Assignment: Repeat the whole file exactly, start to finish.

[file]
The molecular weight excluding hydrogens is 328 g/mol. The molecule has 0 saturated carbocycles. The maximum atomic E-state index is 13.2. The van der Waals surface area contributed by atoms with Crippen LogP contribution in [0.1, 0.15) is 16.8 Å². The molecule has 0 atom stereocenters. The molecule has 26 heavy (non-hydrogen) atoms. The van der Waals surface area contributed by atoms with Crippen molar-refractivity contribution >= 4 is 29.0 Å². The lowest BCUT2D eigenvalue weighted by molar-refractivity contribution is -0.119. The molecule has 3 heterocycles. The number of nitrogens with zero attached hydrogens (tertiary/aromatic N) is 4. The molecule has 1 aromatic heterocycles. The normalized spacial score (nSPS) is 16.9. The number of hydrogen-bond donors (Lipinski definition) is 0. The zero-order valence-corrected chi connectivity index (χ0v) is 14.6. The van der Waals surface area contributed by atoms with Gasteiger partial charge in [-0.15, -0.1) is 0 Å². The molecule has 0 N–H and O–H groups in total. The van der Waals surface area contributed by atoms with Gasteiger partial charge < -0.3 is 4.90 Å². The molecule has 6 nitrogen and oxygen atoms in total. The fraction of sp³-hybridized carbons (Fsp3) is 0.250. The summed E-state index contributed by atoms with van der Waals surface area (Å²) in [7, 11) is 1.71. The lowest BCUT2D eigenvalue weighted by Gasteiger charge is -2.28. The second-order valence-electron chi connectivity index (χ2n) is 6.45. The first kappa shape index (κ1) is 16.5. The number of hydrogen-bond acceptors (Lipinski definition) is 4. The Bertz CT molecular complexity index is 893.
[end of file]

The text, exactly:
The molecular weight excluding hydrogens is 328 g/mol. The molecule has 0 saturated carbocycles. The maximum atomic E-state index is 13.2. The van der Waals surface area contributed by atoms with Crippen LogP contribution in [0.1, 0.15) is 16.8 Å². The molecule has 0 atom stereocenters. The molecule has 26 heavy (non-hydrogen) atoms. The van der Waals surface area contributed by atoms with Crippen molar-refractivity contribution >= 4 is 29.0 Å². The lowest BCUT2D eigenvalue weighted by molar-refractivity contribution is -0.119. The molecule has 3 heterocycles. The number of nitrogens with zero attached hydrogens (tertiary/aromatic N) is 4. The molecule has 1 aromatic heterocycles. The normalized spacial score (nSPS) is 16.9. The number of hydrogen-bond donors (Lipinski definition) is 0. The zero-order valence-corrected chi connectivity index (χ0v) is 14.6. The van der Waals surface area contributed by atoms with Gasteiger partial charge in [-0.15, -0.1) is 0 Å². The molecule has 0 N–H and O–H groups in total. The van der Waals surface area contributed by atoms with Gasteiger partial charge < -0.3 is 4.90 Å². The molecule has 6 nitrogen and oxygen atoms in total. The fraction of sp³-hybridized carbons (Fsp3) is 0.250. The summed E-state index contributed by atoms with van der Waals surface area (Å²) in [7, 11) is 1.71. The lowest BCUT2D eigenvalue weighted by Gasteiger charge is -2.28. The second-order valence-electron chi connectivity index (χ2n) is 6.45. The first kappa shape index (κ1) is 16.5. The number of hydrogen-bond acceptors (Lipinski definition) is 4. The Bertz CT molecular complexity index is 893.